Fetal-derived macrophages dominate in adult mammary glands

Jäppinen, N., Félix, I., Lokka, E. et al.

Macrophages serve multiple functions including immune regulation, morphogenesis, tissue homeostasis and healing reactions. The current paradigm holds that mammary gland macrophages first arise postnatally during the prepubertal period from the bone marrow-derived monocytes. Here we delineate the origins of tissue-resident mammary gland macrophages using high-dimension phenotypic analyses, cell-fate mapping experiments, gene-deficient mice lacking selective macrophage subtypes, and antibody-based depletion strategies. We show that tissue-resident macrophages are found in mammary glands already before birth, and that the yolk sac-derived and fetal liver-derived macrophages outnumber the adult-derived macrophages in the mammary gland also in the adulthood. In addition, fetal-derived mammary gland macrophages have a characteristic phenotype, display preferential periductal and perivascular localization, and are highly active in scavenging. These findings identify fetal-derived macrophages as the predominant leukocyte type in the adult mammary gland stroma, and reveal previously unknown complexity of macrophage biology in the breast.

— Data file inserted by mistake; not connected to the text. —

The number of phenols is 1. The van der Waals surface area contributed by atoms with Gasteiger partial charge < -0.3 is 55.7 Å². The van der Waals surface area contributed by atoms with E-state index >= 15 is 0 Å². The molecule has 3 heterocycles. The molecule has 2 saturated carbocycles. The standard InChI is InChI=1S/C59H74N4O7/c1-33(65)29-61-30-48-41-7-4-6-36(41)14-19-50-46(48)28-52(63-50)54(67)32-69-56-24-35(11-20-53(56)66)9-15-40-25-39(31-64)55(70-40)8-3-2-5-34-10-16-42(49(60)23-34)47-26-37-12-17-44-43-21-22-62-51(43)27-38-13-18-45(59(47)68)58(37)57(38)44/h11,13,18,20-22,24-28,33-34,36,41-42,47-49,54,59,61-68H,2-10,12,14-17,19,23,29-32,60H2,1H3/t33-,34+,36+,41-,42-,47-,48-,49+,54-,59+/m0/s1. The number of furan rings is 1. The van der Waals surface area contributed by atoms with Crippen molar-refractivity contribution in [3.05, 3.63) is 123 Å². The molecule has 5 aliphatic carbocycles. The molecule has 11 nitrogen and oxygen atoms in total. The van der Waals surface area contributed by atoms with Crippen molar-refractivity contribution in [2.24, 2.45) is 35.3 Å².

Jäppinen, N., Félix, I., Lokka, E. et al. "Fetal-derived macrophages dominate in adult mammary glands" Nature Communications (2019): 281